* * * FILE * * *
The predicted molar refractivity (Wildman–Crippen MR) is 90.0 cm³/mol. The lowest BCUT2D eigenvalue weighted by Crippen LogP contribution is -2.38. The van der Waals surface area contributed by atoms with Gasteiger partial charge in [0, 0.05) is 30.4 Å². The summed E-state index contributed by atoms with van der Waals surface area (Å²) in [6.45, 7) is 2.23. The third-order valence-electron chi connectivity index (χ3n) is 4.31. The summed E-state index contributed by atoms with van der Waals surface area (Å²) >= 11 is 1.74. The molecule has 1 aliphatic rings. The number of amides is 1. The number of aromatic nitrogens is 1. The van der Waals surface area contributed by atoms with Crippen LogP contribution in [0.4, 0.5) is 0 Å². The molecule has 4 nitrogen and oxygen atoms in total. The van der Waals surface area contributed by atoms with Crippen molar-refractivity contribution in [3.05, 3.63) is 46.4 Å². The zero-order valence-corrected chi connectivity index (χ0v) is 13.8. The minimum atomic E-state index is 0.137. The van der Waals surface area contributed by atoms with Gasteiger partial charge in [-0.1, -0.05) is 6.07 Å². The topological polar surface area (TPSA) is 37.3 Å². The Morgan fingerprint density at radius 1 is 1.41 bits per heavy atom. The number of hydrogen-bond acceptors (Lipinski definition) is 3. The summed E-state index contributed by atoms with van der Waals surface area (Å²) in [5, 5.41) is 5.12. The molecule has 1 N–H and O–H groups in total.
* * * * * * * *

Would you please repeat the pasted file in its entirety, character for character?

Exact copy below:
The predicted molar refractivity (Wildman–Crippen MR) is 90.0 cm³/mol. The lowest BCUT2D eigenvalue weighted by Crippen LogP contribution is -2.38. The van der Waals surface area contributed by atoms with Gasteiger partial charge in [0, 0.05) is 30.4 Å². The summed E-state index contributed by atoms with van der Waals surface area (Å²) in [6.45, 7) is 2.23. The third-order valence-electron chi connectivity index (χ3n) is 4.31. The summed E-state index contributed by atoms with van der Waals surface area (Å²) >= 11 is 1.74. The molecule has 1 aliphatic rings. The number of amides is 1. The number of aromatic nitrogens is 1. The van der Waals surface area contributed by atoms with Crippen LogP contribution in [0.4, 0.5) is 0 Å². The molecule has 4 nitrogen and oxygen atoms in total. The van der Waals surface area contributed by atoms with Crippen molar-refractivity contribution in [3.05, 3.63) is 46.4 Å². The zero-order valence-corrected chi connectivity index (χ0v) is 13.8. The minimum atomic E-state index is 0.137. The van der Waals surface area contributed by atoms with Gasteiger partial charge in [-0.1, -0.05) is 6.07 Å². The topological polar surface area (TPSA) is 37.3 Å². The Morgan fingerprint density at radius 1 is 1.41 bits per heavy atom. The number of hydrogen-bond acceptors (Lipinski definition) is 3. The summed E-state index contributed by atoms with van der Waals surface area (Å²) in [5, 5.41) is 5.12. The molecule has 1 N–H and O–H groups in total.